Speeding on neighborhood streets appears to be endemic in Mason District and Fairfax County, leading to frustration among residents and multiple complaints to the police. The speed limit on most residential streets is 25 mph, but speed surveys for participation in the Residential Traffic Administration Program (RTAP) reveal that average speeds often exceed the posted limit. Add drivers running stop signs to the mix, and you have a recipe for potential disaster.
Neighborhoods that qualify for RTAP enter a process to determine potential locations for speed control devices, usually speed humps or speed tables, and a vote by ballot. To qualify, the street must be classified as a local, residential collector, or residential minor arterial road with a 25 mph speed limit, and meet the volume and speed requirements of the program. Many neighborhoods in Mason District have navigated the RTAP process successfully; a few have not been able to muster community support via the ballot, and others have qualified only for partial relief. The first speed devices in Mason District were installed on Kerns Road in the late 1990s; the most recently approved devices were installed on Randolph Drive near Thomas Jefferson High School for Science and Technology. In each instance, the process was instituted by a request to the district Supervisor from a civic or homeowners association, or by at least 10 residents from different households if the neighborhood does not have an association.
Speed devices may force drivers to slow down but, unfortunately, they may not change driver behavior. It is not unusual for traffic and speeding to move to adjacent streets without devices, requiring those neighbors to trigger the process for relief. RTAP is designed to address current traffic issues, not prospective ones. RTAP does not address stop sign violations; that requires police enforcement. To assist police, residents are asked to provide a time frame when stop sign runners are observed (day/time, sign location) for the most effective enforcement.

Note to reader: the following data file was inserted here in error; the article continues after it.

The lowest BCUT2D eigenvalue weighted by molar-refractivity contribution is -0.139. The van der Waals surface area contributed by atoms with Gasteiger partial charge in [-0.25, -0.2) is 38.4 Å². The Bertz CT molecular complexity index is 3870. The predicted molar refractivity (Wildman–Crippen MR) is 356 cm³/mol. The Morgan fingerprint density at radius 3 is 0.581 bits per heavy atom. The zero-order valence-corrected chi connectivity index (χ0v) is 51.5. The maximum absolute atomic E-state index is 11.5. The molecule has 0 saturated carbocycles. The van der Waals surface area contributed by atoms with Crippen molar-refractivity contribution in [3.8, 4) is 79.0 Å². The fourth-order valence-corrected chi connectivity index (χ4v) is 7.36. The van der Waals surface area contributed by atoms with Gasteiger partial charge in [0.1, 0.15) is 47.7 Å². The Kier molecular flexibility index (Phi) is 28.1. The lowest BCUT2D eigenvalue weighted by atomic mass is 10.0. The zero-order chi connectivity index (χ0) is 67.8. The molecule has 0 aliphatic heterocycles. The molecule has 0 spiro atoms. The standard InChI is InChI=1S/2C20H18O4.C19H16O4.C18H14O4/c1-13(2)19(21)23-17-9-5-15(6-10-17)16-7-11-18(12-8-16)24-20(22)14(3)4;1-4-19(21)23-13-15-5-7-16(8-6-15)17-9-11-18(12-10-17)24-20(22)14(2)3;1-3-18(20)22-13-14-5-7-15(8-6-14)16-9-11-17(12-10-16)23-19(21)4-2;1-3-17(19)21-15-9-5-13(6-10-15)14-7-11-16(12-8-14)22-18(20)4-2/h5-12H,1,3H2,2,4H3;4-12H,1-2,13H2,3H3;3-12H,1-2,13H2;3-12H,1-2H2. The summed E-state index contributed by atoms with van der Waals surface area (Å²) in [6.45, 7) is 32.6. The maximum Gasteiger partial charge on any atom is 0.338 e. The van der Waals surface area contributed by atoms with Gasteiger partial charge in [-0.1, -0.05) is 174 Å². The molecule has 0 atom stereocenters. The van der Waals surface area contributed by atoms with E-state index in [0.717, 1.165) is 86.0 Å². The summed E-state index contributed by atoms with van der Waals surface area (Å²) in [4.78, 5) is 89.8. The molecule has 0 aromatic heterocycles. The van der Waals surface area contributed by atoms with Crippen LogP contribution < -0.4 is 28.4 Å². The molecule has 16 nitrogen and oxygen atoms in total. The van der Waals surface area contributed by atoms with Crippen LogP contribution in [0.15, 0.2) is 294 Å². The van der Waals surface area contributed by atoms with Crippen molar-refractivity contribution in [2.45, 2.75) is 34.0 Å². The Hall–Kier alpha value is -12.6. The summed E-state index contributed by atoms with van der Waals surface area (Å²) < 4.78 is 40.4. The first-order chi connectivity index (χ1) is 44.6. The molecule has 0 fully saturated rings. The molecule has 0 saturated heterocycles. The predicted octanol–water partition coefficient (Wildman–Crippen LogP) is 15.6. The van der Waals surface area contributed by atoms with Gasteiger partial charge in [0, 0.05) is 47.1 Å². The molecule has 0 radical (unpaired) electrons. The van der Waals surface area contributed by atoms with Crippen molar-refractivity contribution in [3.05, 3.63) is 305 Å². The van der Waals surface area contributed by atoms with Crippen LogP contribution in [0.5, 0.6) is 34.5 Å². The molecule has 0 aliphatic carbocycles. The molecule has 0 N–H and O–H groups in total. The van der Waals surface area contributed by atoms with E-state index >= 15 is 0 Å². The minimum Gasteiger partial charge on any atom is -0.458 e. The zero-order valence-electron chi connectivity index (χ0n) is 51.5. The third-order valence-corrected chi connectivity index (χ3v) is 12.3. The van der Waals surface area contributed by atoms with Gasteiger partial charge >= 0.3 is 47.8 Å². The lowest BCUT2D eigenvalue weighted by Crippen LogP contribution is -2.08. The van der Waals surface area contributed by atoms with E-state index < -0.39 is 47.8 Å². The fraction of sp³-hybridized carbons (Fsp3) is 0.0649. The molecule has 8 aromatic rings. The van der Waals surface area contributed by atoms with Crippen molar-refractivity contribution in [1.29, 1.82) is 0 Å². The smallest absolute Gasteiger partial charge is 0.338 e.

As people return to post-pandemic activities, complaints about speeding on major roadways also are increasing. Leesburg Pike, Little River Turnpike, I-395, and I-495 especially are popular for speeders and noisy vehicles. Last week’s news item about two teenagers in a multi-jurisdiction police chase that ended on the Woodrow Wilson Bridge resulted in property damage, not loss of life, but remains a cautionary tale for others who were on the roadway at the same time. Don’t be a statistic; slowing down saves lives, fuel, and tickets for reckless driving!
Thanksgiving this week promises to bring families back together again, something they could not do last year during the height of the Covid-19 pandemic and lack of appropriate vaccines. One thing remains the same – many people do not have enough to eat, at Thanksgiving or any other time. Food drives by faith communities and non-profit organizations do a remarkable job distributing food through local food pantries, but they need your help to meet the need, year in and year out. Locally, the Annandale chapter of NARFE partnered with the Mason District police station and ACCA (the Annandale Christian Community for Action) to collect food and cash donations in the station parking lot. During this holiday season, there are many ways to support those in need. Please be generous, and have a wonderful Thanksgiving.
Penny Gross is the Mason District Supervisor, in the Fairfax County Board of Supervisors. She may be emailed at [email protected]